Purple-budded seedlings

A description of alders which caught my eye.  It is winter here, and I am waiting for the first sign of seedlings. Every year, they throw out...

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Sad-eyed pools

Sad-eyed pools

When earth is parched it often repels the water it needs, which just glances off the surface.  If rain persists, sooner or later that...

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Wind-blown apples

Wind-blown apples

Last year I ate about two such apples a day from our single, old, gnarled apple tree which had a bumper harvest.  That lasted me two months even...

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Acorn-bearing boughs

Acorn-bearing boughs

This is the season of acorn crunching paths, after the boughs have released them.  A couple of times on my near-daily walk, I have filled my pockets...

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Moss-eyed rascal

Moss-eyed rascal

You can't but help like such a maverick, something in the moss-coloured eyes, and the difference between him and the rest of the family making him...

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Words

Sharing words that sparkle, appeal, intrigue or otherwise grab me, including in other languages. And adoring alliteration, words are added on Wednesdays… Wednesday, word day. See you back here then.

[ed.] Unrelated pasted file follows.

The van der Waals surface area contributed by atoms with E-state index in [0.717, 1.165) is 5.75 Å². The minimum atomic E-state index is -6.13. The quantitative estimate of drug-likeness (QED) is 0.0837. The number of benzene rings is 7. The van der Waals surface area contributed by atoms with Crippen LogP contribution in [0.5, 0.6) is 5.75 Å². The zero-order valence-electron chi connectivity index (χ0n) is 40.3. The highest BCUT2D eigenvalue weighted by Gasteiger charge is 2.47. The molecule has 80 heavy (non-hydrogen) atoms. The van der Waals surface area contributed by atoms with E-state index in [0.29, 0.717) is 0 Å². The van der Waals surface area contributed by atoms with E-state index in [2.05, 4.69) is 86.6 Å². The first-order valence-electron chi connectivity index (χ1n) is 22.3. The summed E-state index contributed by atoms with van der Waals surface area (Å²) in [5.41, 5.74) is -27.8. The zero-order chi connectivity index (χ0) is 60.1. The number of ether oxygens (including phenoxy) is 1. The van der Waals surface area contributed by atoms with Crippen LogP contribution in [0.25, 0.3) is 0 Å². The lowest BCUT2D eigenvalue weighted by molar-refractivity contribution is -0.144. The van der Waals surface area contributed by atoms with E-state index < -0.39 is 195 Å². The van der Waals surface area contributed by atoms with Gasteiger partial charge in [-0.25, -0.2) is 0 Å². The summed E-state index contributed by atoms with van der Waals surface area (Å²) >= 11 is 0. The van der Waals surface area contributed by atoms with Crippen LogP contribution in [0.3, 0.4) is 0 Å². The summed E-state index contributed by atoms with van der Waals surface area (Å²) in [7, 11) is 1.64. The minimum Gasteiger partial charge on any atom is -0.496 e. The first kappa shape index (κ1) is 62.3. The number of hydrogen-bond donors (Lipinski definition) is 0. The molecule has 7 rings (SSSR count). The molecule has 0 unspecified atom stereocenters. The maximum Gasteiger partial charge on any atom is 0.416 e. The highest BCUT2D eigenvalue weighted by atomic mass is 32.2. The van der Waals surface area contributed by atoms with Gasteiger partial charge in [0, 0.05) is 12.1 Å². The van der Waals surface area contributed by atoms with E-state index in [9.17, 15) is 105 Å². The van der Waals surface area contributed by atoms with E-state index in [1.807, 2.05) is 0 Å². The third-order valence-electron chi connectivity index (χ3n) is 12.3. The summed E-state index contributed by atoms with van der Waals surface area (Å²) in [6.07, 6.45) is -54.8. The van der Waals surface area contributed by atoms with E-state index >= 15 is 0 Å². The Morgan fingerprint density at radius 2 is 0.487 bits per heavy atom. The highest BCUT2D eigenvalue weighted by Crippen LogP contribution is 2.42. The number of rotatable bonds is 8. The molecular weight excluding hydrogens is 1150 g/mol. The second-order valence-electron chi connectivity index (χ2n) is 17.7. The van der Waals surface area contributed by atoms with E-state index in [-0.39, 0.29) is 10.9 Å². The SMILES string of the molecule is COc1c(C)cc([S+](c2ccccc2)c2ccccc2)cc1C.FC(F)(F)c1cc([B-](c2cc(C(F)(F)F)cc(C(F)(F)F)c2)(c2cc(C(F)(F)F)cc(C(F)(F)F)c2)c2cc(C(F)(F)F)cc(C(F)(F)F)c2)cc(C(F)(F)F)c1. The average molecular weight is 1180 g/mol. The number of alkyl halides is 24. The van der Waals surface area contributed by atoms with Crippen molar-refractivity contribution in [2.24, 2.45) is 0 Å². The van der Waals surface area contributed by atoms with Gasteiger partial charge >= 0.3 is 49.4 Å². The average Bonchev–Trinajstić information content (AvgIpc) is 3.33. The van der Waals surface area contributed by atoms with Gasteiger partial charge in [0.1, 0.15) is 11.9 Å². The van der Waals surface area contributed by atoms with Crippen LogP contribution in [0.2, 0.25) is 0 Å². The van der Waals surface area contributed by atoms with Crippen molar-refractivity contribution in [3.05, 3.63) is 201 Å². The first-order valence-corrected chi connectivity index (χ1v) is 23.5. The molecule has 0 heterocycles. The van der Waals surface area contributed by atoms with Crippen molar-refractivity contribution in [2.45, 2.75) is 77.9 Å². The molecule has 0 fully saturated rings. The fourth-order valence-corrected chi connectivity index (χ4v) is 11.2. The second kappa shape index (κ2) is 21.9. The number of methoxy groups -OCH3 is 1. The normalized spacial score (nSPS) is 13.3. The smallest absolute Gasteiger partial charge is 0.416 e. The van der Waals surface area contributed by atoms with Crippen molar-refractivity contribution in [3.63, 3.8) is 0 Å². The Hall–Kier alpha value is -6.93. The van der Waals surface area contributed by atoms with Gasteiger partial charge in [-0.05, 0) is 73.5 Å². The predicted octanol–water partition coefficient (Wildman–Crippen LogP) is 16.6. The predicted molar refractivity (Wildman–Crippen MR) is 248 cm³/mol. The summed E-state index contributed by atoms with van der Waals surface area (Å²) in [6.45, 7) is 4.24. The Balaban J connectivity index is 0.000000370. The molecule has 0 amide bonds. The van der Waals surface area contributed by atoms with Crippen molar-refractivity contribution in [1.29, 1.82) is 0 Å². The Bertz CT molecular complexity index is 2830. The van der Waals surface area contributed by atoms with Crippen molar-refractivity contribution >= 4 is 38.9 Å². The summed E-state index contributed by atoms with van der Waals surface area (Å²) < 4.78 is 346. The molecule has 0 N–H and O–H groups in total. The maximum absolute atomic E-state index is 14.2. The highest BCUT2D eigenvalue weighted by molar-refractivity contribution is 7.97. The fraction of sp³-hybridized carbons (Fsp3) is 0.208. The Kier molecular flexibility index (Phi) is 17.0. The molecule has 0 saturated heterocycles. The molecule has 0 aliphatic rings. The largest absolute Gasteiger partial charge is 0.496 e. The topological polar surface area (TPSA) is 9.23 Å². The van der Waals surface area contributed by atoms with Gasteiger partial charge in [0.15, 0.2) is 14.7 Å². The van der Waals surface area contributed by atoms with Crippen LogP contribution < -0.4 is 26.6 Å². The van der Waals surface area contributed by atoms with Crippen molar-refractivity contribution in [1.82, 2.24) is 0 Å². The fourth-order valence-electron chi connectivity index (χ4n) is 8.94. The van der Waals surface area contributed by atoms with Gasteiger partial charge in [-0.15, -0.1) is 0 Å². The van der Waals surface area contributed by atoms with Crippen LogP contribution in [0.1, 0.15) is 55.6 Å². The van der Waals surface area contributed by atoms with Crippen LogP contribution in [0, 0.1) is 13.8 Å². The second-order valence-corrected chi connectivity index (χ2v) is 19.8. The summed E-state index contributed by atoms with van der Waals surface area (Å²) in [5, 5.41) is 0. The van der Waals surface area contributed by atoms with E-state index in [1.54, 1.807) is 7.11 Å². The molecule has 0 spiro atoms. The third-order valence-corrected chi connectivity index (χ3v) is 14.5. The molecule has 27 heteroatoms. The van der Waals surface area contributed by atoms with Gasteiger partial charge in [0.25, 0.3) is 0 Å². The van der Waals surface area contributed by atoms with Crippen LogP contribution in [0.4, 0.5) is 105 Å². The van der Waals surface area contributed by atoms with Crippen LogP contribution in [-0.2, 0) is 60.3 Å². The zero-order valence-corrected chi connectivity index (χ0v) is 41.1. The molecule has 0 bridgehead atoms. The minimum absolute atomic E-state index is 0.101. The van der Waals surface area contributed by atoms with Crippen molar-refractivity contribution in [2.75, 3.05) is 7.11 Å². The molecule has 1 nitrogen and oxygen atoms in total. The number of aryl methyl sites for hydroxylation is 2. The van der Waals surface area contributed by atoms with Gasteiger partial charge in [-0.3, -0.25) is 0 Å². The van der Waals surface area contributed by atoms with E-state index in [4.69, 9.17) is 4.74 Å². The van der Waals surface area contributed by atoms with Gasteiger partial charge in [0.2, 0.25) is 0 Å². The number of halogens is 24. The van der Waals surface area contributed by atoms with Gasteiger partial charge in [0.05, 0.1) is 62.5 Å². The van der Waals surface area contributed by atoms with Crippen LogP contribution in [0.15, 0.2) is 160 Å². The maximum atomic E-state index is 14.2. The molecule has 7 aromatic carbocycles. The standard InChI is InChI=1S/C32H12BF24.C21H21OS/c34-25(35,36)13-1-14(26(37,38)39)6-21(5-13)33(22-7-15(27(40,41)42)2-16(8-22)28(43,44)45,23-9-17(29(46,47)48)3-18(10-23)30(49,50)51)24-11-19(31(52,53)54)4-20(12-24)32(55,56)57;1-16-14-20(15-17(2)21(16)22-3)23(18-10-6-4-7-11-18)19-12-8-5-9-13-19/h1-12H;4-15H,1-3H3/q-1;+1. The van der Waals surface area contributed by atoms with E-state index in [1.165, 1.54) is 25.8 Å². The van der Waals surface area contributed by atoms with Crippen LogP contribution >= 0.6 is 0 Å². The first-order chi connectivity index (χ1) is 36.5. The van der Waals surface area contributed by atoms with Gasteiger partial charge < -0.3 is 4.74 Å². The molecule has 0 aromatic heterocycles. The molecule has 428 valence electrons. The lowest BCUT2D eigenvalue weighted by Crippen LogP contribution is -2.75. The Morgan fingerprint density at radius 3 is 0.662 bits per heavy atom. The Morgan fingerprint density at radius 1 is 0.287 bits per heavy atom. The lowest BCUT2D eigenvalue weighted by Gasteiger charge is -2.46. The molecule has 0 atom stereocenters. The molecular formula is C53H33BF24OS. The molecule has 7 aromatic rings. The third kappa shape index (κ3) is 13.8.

Lauzengier

Lauzengier

Lauzengier (also 'lauzenger') appears in the songs of French troubadours.  An old Occitan word but surely one which it may be timely to pluck from...

Gulch it down

Gulch it down

Mervyn Peake uses Rabelaisian vocabulary to describe the gargantuan appetites and appearance of Swelter, the castle cook in his Gormenghast trilogy....

Mummarella

Mummarella

You would know the 'true' octopus if you saw it, wouldn't you? Reading a book about Mediterranean seafood, Luiz learned that according to an...

Ullage of sunflower

Ullage of sunflower

Something about this word that you can roll around the mouth like a good swig of wine or cognac, the removal of which would result in its ullage in...

Cragfast

Cragfast

Stuck?  In a tight corner?  No going forward ... or back?  Call yourself Cragfast. A sheep cornered on a crag, to starve in the absence of rescue....

Gummocks

Gummocks

This glorious word being no longer current, I invite you to revive it the next time someone does something daft or useless. Perhaps combine it...

I find it moving that no literary text is utterly original, no literary text is completely unique, that it stems from previous texts, built on quotations and misquotations, on the vocabularies fashioned by others and transformed through imagination and use.  Writers must find consolation in the fact that there is no very first story and no last one.  Our literature reaches further back than the beginnings of our memory permits us, and further into the future than our imagination allows us to conceive, but that must be the only barrier.  

Source: Alberto Manguel, The City of Words, CBC Massey Lecture Series (Toronto: Anansi Press, 2007), p. 139